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Who doesn’t hate to wait? Well meaning wait management strategies focus on moving the line along with the intent of reducing stress. The strategy may work well at Disney World, but may backfire when implemented in a hospital waiting room.

Elizabeth Gelfand Miller, Boston College; Barbara E. Kahn, University of Miami; and Mary Frances Luce, Duke University have published their research about waited-for events and stress in the Februrary, 2008, edition of Journal of Consumer Research.

In one of the researchers’ studies participants were asked to wait for either a ‘neutral’ or ‘negative’ event. When the participants were told the event they were waiting for was a neutral event their stress levels were lower when their wait time was short and time remaining announced.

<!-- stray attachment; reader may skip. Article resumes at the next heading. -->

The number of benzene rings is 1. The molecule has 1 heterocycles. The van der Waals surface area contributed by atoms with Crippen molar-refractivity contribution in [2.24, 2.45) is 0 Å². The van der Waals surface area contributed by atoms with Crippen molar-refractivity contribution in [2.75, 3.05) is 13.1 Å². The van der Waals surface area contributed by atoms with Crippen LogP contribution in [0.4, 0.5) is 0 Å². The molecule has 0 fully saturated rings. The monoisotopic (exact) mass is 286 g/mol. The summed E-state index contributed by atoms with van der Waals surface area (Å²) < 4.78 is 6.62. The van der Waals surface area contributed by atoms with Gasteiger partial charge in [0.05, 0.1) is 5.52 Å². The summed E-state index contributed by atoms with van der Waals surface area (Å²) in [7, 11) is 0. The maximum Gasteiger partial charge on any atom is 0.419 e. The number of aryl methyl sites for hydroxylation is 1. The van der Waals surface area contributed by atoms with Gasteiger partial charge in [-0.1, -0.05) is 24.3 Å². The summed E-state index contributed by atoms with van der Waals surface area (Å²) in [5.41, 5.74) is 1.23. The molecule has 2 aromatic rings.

When the participants were told that they were waiting for a negative event the shorter wait times and reminders of how long they would have to wait actually increased stress.

Surprisingly, the researchers found that longer wait times in a patient’s waiting room can facilitate coping with negative events, which may result in less stress.